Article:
A Patient’s Perspective: Focus

If focus is defined as the center of interest or activity then I’m all about the focus.

My life is a balancing act between too much focus and not enough focus. As if that’s not enough of a challenge, as a chronic pain patient I often become so focused on one thing that everything else disappears.

Sometimes that pain is so bad it’s all I can focus on. I can’t and don’t focus on anything else. I’m angry at everything, including myself, because I can’t do anything but be about the pain. And, when the pain lessens, and after the initial relief subsides, I look around and see the damage that pain … and my ultra-focus and non-focus … has wreaked on my world.

I’ll be honest, I don’t always know what to focus on. I don’t always know when to focus on something and when to stop. And, there are times I don’t have the wherewithal to focus on anything at all.

I’m often told to focus on what I can do; don’t focus on the pain.

I’m often told to focus on the positive; don’t focus on where my disease is going to take me.

I’m often told to focus on what we are going to do next to manage pain and hold off further damage; don’t focus on what damage is being done to my body and organs every day.

It seems as though everyone has a different idea about what I should focus on; what I shouldn’t focus on. Fair enough, because I have a definite idea about what should be focused on and what shouldn’t.

Case in point: Am I too focused when I’m concerned about whether the red, puffy incision sites from my surgery are looking worse? Am I not focused enough because I didn’t wipe off one of the incision sites after a shower? Did I lose focus too soon? Am I focused too much on how the sites are healing?

Case in point: Am I too focused on whether the physician is paying appropriate and adequate attention to my current concern? Am I not focused enough on the fact that the physician is actually taking notes while I am speaking? Did I focus on the wrong things, not enough things, or what?

Case in point: Am I too focused on being a patient that other parts of my life haven’t had any attention in quite a while? Am I not focused enough because I just can’t seem to get a handle on all the moving parts of my health portfolio?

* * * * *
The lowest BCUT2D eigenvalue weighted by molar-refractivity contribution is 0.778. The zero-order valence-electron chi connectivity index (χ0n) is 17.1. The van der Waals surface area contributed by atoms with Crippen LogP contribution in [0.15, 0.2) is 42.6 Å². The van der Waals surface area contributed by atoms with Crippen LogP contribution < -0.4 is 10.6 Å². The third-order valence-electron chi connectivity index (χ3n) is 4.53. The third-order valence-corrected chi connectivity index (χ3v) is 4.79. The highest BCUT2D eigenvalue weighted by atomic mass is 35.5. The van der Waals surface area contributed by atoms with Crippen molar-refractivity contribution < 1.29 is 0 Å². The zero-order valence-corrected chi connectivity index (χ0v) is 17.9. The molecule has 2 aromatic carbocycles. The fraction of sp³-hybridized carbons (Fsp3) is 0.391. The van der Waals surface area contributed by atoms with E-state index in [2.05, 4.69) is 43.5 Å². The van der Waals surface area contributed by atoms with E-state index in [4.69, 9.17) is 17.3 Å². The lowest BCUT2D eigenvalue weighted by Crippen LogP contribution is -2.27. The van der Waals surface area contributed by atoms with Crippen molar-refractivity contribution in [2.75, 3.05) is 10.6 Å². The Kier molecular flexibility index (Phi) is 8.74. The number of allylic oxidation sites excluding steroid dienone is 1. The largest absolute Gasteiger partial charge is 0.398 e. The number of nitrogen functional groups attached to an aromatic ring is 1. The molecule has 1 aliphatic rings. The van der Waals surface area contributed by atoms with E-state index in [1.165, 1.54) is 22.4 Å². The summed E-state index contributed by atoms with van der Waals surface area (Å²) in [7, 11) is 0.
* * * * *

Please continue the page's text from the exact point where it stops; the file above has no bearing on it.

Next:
Here’s the thing: Focus is all a matter of perspective … and it’s always a good idea to consider the other person’s perspective. You could say what is too much focus for one person or situation is just the right amount for another. You could say I have a right to determine the amount of focus I place on anything to do with me. Consider, however, that sometimes what I’m really interested is not paying more or less focus on something, but rather, asking someone else if it is the correct amount of focus.

When I asked about my incision sites, I was told what to look for, when to be concerned, and what to do about it. I had a checklist. I had a plan. It gave me peace of mind so I could focus on other things. Sometimes, that’s all I need … a clear idea of what I should be looking for.

Remember, there’s always a reason for my focus … often it’s pain, fear, a missing piece of information. With fulsome, meaningful, and respectful consideration I can have the kind of conversation with my care team that ensures we are all focused on the best thing at the right time … maybe even at the same time ….

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A Patient’s Perspective: A Typical Medical Encounter

Why am I not astounded at what is expected of me as a patient?

Consider this visit to my dermatologist …

In order to be thorough (and who doesn’t want their physician to be thorough) I was instructed to remove all my clothing (except my underwear) and don a gown (why call it that when it really isn’t). As I moved to do so, I observed a floor to ceiling window facing the park outside. There was a cyclist speeding along the path and a small group of people out for a walk.